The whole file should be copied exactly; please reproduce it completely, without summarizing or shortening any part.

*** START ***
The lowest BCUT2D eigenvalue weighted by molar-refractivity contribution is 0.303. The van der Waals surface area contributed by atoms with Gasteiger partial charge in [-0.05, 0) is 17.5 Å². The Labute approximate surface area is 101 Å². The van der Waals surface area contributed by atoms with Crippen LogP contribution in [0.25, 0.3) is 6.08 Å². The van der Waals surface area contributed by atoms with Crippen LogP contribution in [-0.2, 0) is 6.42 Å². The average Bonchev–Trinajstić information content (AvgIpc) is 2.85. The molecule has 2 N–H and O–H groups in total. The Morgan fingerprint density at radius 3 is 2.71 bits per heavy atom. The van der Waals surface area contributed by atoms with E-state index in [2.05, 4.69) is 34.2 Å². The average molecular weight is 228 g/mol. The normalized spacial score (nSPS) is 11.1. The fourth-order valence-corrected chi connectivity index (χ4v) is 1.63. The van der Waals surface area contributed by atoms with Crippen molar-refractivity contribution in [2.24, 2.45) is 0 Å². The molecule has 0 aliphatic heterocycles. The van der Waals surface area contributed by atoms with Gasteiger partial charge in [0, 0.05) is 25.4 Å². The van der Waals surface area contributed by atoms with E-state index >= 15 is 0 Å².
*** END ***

The lowest BCUT2D eigenvalue weighted by molar-refractivity contribution is 0.303. The van der Waals surface area contributed by atoms with Gasteiger partial charge in [-0.05, 0) is 17.5 Å². The Labute approximate surface area is 101 Å². The van der Waals surface area contributed by atoms with Crippen LogP contribution in [0.25, 0.3) is 6.08 Å². The van der Waals surface area contributed by atoms with Crippen LogP contribution in [-0.2, 0) is 6.42 Å². The average Bonchev–Trinajstić information content (AvgIpc) is 2.85. The molecule has 2 N–H and O–H groups in total. The Morgan fingerprint density at radius 3 is 2.71 bits per heavy atom. The van der Waals surface area contributed by atoms with E-state index in [2.05, 4.69) is 34.2 Å². The average molecular weight is 228 g/mol. The normalized spacial score (nSPS) is 11.1. The fourth-order valence-corrected chi connectivity index (χ4v) is 1.63. The van der Waals surface area contributed by atoms with Crippen molar-refractivity contribution in [2.24, 2.45) is 0 Å². The molecule has 0 aliphatic heterocycles. The van der Waals surface area contributed by atoms with Gasteiger partial charge in [0, 0.05) is 25.4 Å². The van der Waals surface area contributed by atoms with E-state index >= 15 is 0 Å².